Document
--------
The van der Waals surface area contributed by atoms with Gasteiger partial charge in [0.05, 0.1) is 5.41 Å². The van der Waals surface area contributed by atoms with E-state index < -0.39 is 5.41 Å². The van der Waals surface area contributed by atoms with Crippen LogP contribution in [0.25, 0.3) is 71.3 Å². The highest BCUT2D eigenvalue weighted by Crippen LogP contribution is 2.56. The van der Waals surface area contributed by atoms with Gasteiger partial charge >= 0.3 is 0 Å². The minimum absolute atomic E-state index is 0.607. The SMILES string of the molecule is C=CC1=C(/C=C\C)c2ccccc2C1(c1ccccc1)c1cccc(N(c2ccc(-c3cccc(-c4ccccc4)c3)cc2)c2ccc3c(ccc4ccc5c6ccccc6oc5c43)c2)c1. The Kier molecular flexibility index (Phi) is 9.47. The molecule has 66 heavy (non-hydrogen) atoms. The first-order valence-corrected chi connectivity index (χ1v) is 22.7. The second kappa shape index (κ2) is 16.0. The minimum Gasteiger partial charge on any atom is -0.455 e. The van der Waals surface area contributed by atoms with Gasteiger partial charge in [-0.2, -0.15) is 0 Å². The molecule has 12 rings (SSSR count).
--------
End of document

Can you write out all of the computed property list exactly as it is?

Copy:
The van der Waals surface area contributed by atoms with Gasteiger partial charge in [0.05, 0.1) is 5.41 Å². The van der Waals surface area contributed by atoms with E-state index < -0.39 is 5.41 Å². The van der Waals surface area contributed by atoms with Crippen LogP contribution in [0.25, 0.3) is 71.3 Å². The highest BCUT2D eigenvalue weighted by Crippen LogP contribution is 2.56. The van der Waals surface area contributed by atoms with Gasteiger partial charge >= 0.3 is 0 Å². The minimum absolute atomic E-state index is 0.607. The SMILES string of the molecule is C=CC1=C(/C=C\C)c2ccccc2C1(c1ccccc1)c1cccc(N(c2ccc(-c3cccc(-c4ccccc4)c3)cc2)c2ccc3c(ccc4ccc5c6ccccc6oc5c43)c2)c1. The Kier molecular flexibility index (Phi) is 9.47. The molecule has 66 heavy (non-hydrogen) atoms. The first-order valence-corrected chi connectivity index (χ1v) is 22.7. The second kappa shape index (κ2) is 16.0. The minimum Gasteiger partial charge on any atom is -0.455 e. The van der Waals surface area contributed by atoms with Gasteiger partial charge in [-0.2, -0.15) is 0 Å². The molecule has 12 rings (SSSR count).